Score, part 2

In the mysterious realm of financial assets, cash is referred to as liquidity. It flows, presumably, better than a truck full of pigs and stays relatively level in value over time, whereas, for example, said truckload of pigs brings with it an implication of fluctuating costs, like the need for transport and specialized storage, the total costs of cleaning up after them and feeding for the rest of their expected lifespans, the costs of slaughter and processing and packaging and further storage and further shipping and distribution… The value of the pigs varies wildly depending on the portion of their lifespan during which you are responsible for them.

For some people a truckload of pigs has a negative value even. I personally would consider paying money to have a truckload of pigs removed from my inventory if I could not find a buyer fairly quickly. But, if you completely ignore what I said in the last couple of paragraphs of part one, you can presume $5 means just about the same thing to just about everybody.

As strange as money is, there’s another state of matter in financial physics, and that’s credit. If a truckload of pigs is solid and money is liquid, then credit is … not a gas, per se. It’s more like … foam. It’s constrained by (remember: intrinsically valueless) cash, but it’s largely empty in and of itself. It’s the promise of cash later, and the broken part is that it seems to have a higher value than cash now. Overall.

It doesn’t seem like that at first, but it’s true. Here’s the basics so you can decide for yourself.

Say you have a pound of bacon and I have $5 and we’re prepared to trade one for the other. But maybe I’d rather hold onto that $5 for now for whatever reason, and I offer to pay you $6 next month. If that deal looks attractive at all to both parties, it’s because to me a future $6 is worth less than $5 now, but to you it’s worth more.

It seems to even out, right? And it would if that’s where it all ended. But remember (again) from part one, cash has no intrinsic value. It’s only artificially scarce. Earners are given it in exchange for labor, manufacturers are given it in exchange for products, but products are consumable and degrade in value over time and labor is in continual supply. Like grass in the lawn, there will always be more to mow tomorrow. It’s amazing that we try to make cash represent both. But when we throw in hoarding, the fact that the government is forced to print more when too much is hoarded, and transactions on credit, it gets to be too much to bear.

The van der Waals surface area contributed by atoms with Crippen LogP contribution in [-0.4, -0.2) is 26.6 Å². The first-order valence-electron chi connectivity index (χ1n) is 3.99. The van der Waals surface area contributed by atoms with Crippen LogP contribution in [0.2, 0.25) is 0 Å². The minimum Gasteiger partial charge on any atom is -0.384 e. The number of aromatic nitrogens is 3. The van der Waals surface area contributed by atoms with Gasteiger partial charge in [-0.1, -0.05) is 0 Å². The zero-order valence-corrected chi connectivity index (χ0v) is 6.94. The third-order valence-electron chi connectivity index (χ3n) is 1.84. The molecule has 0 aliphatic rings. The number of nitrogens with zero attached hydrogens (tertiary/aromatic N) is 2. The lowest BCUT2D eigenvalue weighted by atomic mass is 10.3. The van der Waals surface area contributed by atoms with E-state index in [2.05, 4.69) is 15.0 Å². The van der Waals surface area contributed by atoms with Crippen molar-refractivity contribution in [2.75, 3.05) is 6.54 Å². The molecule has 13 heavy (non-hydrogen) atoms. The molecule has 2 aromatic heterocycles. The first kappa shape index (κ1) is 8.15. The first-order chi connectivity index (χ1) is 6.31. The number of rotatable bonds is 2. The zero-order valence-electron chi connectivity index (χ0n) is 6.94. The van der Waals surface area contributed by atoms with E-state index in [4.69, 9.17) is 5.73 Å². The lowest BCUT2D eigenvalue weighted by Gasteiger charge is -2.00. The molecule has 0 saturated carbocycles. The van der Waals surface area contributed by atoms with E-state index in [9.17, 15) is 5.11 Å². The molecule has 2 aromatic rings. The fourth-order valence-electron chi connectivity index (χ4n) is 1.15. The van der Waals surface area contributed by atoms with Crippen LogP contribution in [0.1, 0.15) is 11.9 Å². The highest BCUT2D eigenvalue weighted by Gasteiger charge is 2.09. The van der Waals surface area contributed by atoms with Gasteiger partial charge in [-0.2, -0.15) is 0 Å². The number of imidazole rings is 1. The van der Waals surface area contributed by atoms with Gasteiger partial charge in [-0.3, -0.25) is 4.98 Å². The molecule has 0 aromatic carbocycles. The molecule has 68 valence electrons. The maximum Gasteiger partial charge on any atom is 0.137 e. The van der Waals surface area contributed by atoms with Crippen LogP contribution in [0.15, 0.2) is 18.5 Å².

But where it gets to be particularly unbelievable is the feedback loops that credit can cause. Back to our example.

You want that $6 next month instead of $5 now because at the end of the year, $5 is $5 and $6 is $6. Provided I actually pay up, anyway. And when you need to make expensive improvements to your bacon-production process, you can either wait until you have all the cash on hand, or you can borrow that money and pay a larger amount back later.

Here’s the feedback loop: You can borrow more money now, or at least pay back a smidge less money later, if you can show that you expect to have more money by the time the payment is due. A better chance of being able to make your payments means a lower interest rate. Or a slightly larger loan with larger payments.

But the bank you borrow from also borrows money from time to time, and they count the promise of your future payments as future income for paying back their own loans, so the more you operate on credit, the larger amounts they can borrow for gambling and investing….

…and it’s all based on me actually being able to pay you $6 next month for a pound of bacon I’ll have probably eaten in a single sitting by this afternoon.

All of this foam is an awesome substitute for actual wealth, but like the Ponzi/Madoff scam it actually is, it only works in a growing economy, and the overall success of it really is firmly linked to the rate of economic growth. If there’s ever any kind of crisis, like a crop failure, or a plague, or a war, or earthquakes or bad weather or what have you, that diverts away enough of those cash payments at the very bottom, then the whole thing collapses like the head on a beer when someone sticks a finger in it.

If you don’t drink beer, I’m not sure I can come up with a suitable metaphor for you. But you can believe me when I say that finally coming to understand stuff like this is one of the reasons I drink beer.


December 6, 2010 · by xalieri · Posted in Everything Else  


2 Responses to “Score, part 2”

  1. SRF Heavy Industries » Score, part 3 on December 7th, 2010 5:17 pm

    […] But not really, as I stated in Part One. A $5 bill is a token that, by its motion, allows $5-worth of goods or services to change hands. It has no intrinsic worth. Tomorrow it will be used to move a sack of flour. The next day a gallon or two of gasoline. Until it evaporates back into government hands via taxes or falls into a hoard, where it will be used to gravitationally attract more money or sit around until it is stolen/confiscated/devalued/donated or put to whatever other non-purchasing use that is available to “rich-people money“. Probably loaned out at interest. […]

  2. SRF Heavy Industries » Score, part 4 on December 8th, 2010 3:12 pm

    […] once your account passes some magic minimum balance, you are allowed to request that you earn interest on your balance — because by now you’ve discovered that the bank takes the total amount […]

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